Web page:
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The Wire

The student voice of West Potomac High School

The Wire

The student voice of West Potomac High School

The Wire

Keeping Busy to Prevent Seasonal Depression

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Photo Credit: Katie Olson
Seasonal depression affecting students mental health.

During this winter season as the holidays are just ending, students of West Potomac High School might be starting to feel symptoms of Seasonal Affective Disorder more commonly known as Seasonal Depression or SAD. 

Seasonal Depression is more common in the winter, especially because the lack of sunlight and length of days are shorter compared to the summertime. This makes it so people’s bodies produce more melatonin which can make them very tired, and it also is inferred to produce a chemical in the brain that leads to depression.

If students are starting to feel down during this frostbite of a winter, they need to make sure they are doing things that have always brought them joy. 

Since students and staff are in the middle of the school year, it can be easy for them to lose track of doing their favorite activities. “Sometimes I forget to do my favorite activities because of school work,” Kira Canizalez (Freshman) said. Work and school can be very stressful and hard at times but putting too much pressure on yourself is never a good thing. Students need to make sure that if they really love doing something, they make time for it in their schedule, even if they are busy because in the stress of doing so much work. There can be times people forget how much they need to find time for themselves. Maybe this means they start making time to hangout with friends, or maybe go on a walk with their dog every so often, or even watch an episode of the show they love.

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It is vastly important to make sure students and staff are putting themselves first ahead of school and work because mental health should come first in any situation.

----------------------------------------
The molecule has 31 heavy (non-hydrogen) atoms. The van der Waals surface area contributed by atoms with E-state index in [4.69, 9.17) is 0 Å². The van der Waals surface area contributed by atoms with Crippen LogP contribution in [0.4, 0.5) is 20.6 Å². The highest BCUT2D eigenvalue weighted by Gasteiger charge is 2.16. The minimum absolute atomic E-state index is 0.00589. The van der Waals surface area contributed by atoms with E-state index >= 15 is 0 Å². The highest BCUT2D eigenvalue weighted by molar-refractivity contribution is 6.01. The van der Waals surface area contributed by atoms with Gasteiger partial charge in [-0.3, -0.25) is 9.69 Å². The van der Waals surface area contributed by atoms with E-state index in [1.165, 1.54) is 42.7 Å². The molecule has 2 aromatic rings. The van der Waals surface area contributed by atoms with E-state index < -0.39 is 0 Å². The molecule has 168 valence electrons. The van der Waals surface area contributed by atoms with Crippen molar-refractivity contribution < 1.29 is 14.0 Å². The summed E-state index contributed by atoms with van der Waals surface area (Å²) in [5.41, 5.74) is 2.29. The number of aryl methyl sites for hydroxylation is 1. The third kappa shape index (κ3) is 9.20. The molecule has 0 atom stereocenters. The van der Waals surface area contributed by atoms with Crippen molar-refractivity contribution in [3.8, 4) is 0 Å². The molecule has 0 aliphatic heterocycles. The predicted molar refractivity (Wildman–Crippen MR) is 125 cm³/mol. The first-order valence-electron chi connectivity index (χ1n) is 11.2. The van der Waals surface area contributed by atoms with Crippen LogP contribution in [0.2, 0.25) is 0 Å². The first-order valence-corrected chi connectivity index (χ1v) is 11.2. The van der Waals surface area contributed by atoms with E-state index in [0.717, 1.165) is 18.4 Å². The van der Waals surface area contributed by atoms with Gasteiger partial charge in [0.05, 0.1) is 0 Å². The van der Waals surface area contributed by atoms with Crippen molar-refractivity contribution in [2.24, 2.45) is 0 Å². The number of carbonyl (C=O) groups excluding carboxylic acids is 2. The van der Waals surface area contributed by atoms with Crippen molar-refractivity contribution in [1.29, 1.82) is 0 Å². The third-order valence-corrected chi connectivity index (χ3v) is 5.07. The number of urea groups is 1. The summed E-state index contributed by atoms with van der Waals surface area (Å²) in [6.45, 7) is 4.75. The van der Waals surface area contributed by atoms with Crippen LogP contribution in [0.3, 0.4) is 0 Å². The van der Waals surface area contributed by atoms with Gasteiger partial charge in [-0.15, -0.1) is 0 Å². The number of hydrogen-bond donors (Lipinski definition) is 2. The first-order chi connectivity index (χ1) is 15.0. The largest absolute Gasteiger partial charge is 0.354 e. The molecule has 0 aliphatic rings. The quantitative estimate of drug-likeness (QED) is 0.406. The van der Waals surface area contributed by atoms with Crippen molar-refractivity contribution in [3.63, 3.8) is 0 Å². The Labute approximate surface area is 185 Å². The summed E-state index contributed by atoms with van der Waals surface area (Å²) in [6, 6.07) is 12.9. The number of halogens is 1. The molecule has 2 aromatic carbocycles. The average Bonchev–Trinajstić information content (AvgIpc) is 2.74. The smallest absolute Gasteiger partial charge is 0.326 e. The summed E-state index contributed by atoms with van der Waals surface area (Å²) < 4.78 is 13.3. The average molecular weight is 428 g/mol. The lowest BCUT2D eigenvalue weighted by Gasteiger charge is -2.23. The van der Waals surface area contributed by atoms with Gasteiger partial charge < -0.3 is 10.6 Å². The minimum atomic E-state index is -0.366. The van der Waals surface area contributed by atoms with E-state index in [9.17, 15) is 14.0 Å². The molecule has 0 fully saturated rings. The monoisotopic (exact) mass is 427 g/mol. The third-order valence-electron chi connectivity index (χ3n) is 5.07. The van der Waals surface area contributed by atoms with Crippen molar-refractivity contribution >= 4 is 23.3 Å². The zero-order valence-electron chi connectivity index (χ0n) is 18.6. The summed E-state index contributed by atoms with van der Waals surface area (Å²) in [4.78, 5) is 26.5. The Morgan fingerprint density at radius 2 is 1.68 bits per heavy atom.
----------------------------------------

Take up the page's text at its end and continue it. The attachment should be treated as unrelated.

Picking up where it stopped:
If someone is feeling sad, sluggish, hopeless, or even guilty, ensure that they aren’t feeling these every day, because these are symptoms of Seasonal Depression. “I think it’s important to know that when the weather is not nice, and you don’t feel good, I don’t think that means you have seasonal affective disorder, it’s just a yucky day so you feel yucky,” Ms. Lauren Heslep, school social worker, said. 

Small things like not being able to concentrate and not being able to sleep or sleeping too much repeatedly can be signs of SAD but make sure that students talk to their trusted adult before they make a diagnosis because it could be signs of other things too. It is also more common to get diagnosed with Seasonal depression after age 18.

There is a lot of overlap between the depression most people are familiar with and seasonal depression. “…like the mood symptoms and sometimes loss of interest, negative thinking and all that can be the same but there’s definitely more of a loss of energy and maybe feeling really sleepy even if you’ve gotten enough sleep.” “With seasonal depression there is actually some evidence of over-eating and craving carbs,” said Ms. Megan Runion, West Potomac school Psychologist said.

Seasonal depression is a hard thing to go through but know that everyone is not alone and if they need help, they can find it almost anywhere. If someone has symptoms, they should talk to their trusted adult or counselor and if things are starting to get worse, they can seek more professional care.

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About the Contributor
Katie Olson, Reporter
Katie Olson is new to West Potomac, starting her freshman year at the school. Katie currently enjoys playing soccer and field hockey with her friends. She also loves music and her favorite artists include Taylor Swift, Drake, Harry Styles and The Weekend. This school year, Katie hopes to make new friends, get more involved in school activities, and have an amazing year over all.

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